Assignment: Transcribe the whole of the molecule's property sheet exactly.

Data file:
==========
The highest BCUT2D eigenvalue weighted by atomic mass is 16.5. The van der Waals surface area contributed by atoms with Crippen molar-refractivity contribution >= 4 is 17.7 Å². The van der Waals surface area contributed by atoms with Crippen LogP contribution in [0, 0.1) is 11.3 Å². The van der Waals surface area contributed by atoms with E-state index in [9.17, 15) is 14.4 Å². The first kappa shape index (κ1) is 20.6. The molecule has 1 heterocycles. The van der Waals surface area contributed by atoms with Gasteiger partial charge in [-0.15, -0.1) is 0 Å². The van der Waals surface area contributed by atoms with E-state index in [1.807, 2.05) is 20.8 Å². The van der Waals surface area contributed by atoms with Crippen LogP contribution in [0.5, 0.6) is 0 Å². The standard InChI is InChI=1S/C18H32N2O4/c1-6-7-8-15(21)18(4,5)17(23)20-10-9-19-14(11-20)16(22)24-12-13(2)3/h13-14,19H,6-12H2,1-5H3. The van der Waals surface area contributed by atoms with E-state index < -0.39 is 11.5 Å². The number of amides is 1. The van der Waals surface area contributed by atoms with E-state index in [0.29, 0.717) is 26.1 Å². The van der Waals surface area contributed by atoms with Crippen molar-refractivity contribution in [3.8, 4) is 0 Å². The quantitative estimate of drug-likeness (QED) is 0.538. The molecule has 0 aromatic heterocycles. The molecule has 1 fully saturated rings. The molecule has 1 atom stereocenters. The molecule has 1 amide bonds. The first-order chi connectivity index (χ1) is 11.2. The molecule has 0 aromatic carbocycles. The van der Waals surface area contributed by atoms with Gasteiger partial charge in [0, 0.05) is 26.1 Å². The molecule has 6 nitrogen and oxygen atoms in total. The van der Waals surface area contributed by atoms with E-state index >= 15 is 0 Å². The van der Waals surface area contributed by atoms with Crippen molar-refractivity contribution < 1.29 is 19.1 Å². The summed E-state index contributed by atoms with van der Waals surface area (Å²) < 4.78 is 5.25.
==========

The highest BCUT2D eigenvalue weighted by atomic mass is 16.5. The van der Waals surface area contributed by atoms with Crippen molar-refractivity contribution >= 4 is 17.7 Å². The van der Waals surface area contributed by atoms with Crippen LogP contribution in [0, 0.1) is 11.3 Å². The van der Waals surface area contributed by atoms with E-state index in [9.17, 15) is 14.4 Å². The first kappa shape index (κ1) is 20.6. The molecule has 1 heterocycles. The van der Waals surface area contributed by atoms with Gasteiger partial charge in [-0.15, -0.1) is 0 Å². The van der Waals surface area contributed by atoms with E-state index in [1.807, 2.05) is 20.8 Å². The van der Waals surface area contributed by atoms with Crippen LogP contribution in [0.5, 0.6) is 0 Å². The standard InChI is InChI=1S/C18H32N2O4/c1-6-7-8-15(21)18(4,5)17(23)20-10-9-19-14(11-20)16(22)24-12-13(2)3/h13-14,19H,6-12H2,1-5H3. The van der Waals surface area contributed by atoms with E-state index < -0.39 is 11.5 Å². The number of amides is 1. The van der Waals surface area contributed by atoms with E-state index in [0.29, 0.717) is 26.1 Å². The van der Waals surface area contributed by atoms with Crippen molar-refractivity contribution in [3.8, 4) is 0 Å². The quantitative estimate of drug-likeness (QED) is 0.538. The molecule has 0 aromatic heterocycles. The molecule has 1 fully saturated rings. The molecule has 1 atom stereocenters. The molecule has 1 amide bonds. The first-order chi connectivity index (χ1) is 11.2. The molecule has 0 aromatic carbocycles. The van der Waals surface area contributed by atoms with Gasteiger partial charge in [0, 0.05) is 26.1 Å². The molecule has 6 nitrogen and oxygen atoms in total. The van der Waals surface area contributed by atoms with E-state index >= 15 is 0 Å². The van der Waals surface area contributed by atoms with Crippen molar-refractivity contribution < 1.29 is 19.1 Å². The summed E-state index contributed by atoms with van der Waals surface area (Å²) < 4.78 is 5.25.